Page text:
Filed Under Architecture

The Ivinson Mansion and Laramie Plains Museum

Located in Laramie, Wyoming, the Ivinson Mansion was aptly renamed to the Laramie Plains Museum. Used as a home by the Ivinson family, a school for girls, and now as a museum, the mansion gives insight into many facets of life of frontier living in early U.S. history.

Edward Ivinson was born in 1830 in the Virgin Islands. At the age of twenty-three, he married the English-born Jane Wood. They moved to Laramie City in 1868 where the family helped establish numerous local ventures. In 1868, Edward Ivinson ran a grocery store—where the family held church services in the backyard of the store. Edward Ivinson bought the local bank in 1871 and used the funds to help establish the city’s courthouse five years later. With money from Ivinson’s successful business ventures, the family started construction on their mansion in 1892. After Jane’s death in 1914, Edward contributed $50,000 to build a hospital and donated money to local churches. In 1921, Edward donated his home to the Episcopal Missionary District of Wyoming. The church used the home as a school for local girls who could not travel to school elsewhere. As transportation became easier, the school closed in 1958. The building stood empty until 1972 when the Laramie Plains Museum Association bought the mansion.

Contracted by Frank Cook and designed by Salt Lake City architect W.E. Ware, the mansion originally featured central heating, electric lights, and running water. The 11,726-square-foot mansion cost $40,000 to build. It has characteristics of the Queen Anne architectural style with steeply pitched, irregular roof shapes, a prominent, front-facing gable, patterned roof shingles, and towers (one square and the other octagonal). The masonry on the walls varies in color and texture with carved ornamentation and patterned horizontal siding. The towers create an asymmetrical facade, and a porch is centered at the front of the home. Jane Ivinson influenced the interior decorating, favoring furnishings and fixtures from Chicago and stained-glass windows.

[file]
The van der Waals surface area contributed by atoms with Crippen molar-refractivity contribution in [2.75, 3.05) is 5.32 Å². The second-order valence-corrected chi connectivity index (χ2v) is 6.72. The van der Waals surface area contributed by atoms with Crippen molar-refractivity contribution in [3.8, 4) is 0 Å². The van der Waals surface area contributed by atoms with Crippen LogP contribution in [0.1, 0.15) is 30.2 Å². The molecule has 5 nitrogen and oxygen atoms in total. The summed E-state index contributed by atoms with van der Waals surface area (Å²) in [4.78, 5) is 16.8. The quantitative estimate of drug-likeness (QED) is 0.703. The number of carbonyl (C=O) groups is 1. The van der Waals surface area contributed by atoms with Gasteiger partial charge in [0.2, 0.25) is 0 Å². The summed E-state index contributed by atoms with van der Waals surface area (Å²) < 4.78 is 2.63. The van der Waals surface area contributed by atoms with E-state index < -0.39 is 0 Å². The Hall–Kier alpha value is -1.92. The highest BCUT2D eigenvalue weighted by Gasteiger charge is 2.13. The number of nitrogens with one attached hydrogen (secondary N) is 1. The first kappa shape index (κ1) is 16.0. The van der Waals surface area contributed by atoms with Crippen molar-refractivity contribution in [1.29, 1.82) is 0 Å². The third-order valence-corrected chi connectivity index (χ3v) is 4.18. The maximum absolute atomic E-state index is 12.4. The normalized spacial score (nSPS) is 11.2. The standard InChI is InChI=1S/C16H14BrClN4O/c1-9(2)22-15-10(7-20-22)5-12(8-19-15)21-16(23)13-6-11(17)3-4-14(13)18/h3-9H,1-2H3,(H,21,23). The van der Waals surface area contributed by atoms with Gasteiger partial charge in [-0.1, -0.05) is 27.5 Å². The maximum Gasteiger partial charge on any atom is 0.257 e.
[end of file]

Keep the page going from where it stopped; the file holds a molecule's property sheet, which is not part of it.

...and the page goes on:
The Laramie Plains Museum Association (LPMA) bought the mansion in 1972. That same year, the government listed the mansion on the National Register of Historic Places. The LPMA has spent the past thirty-seven years restoring and caring for the mansion to return it to its original splendor. Guides offer tours 1:00 – 4:00 PM Tuesdays through Saturdays. During the summer, the museum is open 9:00 AM – 5:00 PM Tuesdays through Thursdays and Sunday afternoons. The Girls’ School built the Alice Harvey Stevens Center as a gymnasium, and now it can be rented for weddings, classes, parties, and other community events. The mansion and the grounds can also be rented for similar events.

Images

Ivinson Mansion - Laramie Wyoming 2012<br />
Ivinson Mansion - Laramie Wyoming 2012
Viewing the Ivinson Mansion from the rear. Notice the asymmetrical design and varying textures on the home. Source: Nightsurfing, from Flickr. “Ivinson Mansion - Laramie Wyoming 2012,” available at https://www.flickr.com/photos/89999998@N06/8488339808/.
The Laramie Plains Museum in the 1892 Ivinson Mansion in Laramie, Wyoming<br />
The Laramie Plains Museum in the 1892 Ivinson Mansion in Laramie, Wyoming
The Ivinson Mansion nestled between tall trees. Source: :Carol, Highsmith, from the Library of Congress. The Laramie Plains Museum in the 1892 Ivinson Mansion in Laramie, Wyoming,” available at https://cdn.loc.gov/service/pnp/highsm/32800/32807v.jpg.
The Ivinson Mansion, Laramie<br />
The Ivinson Mansion, Laramie
A closer view of the Ivinson Mansion. Notice the differently shaped towers and the centered porch. Source: Fintano, from Flickr. “The Ivinson Mansion, Laramie,” available at https://www.flickr.com/photos/fintano/29044341940/.
General View from East with Obelisk<br />
General View from East with Obelisk
A historic photo of Ivinson Mansion. The monument to the right of the home was a World War I memorial that Edward Ivinson donated in 1921. Source: Morris, Scott and Ruth Deboer, from the Library of Congress. “GENERAL VIEW FROM EAST WITH OBELISK - Ivinson Mansion, 603 Ivinson Avenue, Laramie, Albany County, WY,” available at https://www.loc.gov/resource/hhh.wy0050.photos/?sp=1.
View of Southeast Elevation<br />
View of Southeast Elevation
One of the first images of the Laramie Plains Museum after the LPMA bought the mansion. For more images, visit the website at http://laramiemuseum.org/. Source: Morris, Scott and Ruth DeBoer, from the Library of Congress. “View of Southeast Elevation - Ivinson Mansion, 603 Ivinson Avenue, Laramie, Albany County, WY,” available at https://www.loc.gov/resource/hhh.wy0050.photos/?sp=3.

Location

603 E Ivinson Ave, Laramie, WY 82070

Metadata

Megan Nolan, Northern Arizona University
, “The Ivinson Mansion and Laramie Plains Museum,” Intermountain Histories, accessed February 25, 2024, https://www.intermountainhistories.org/items/show/237.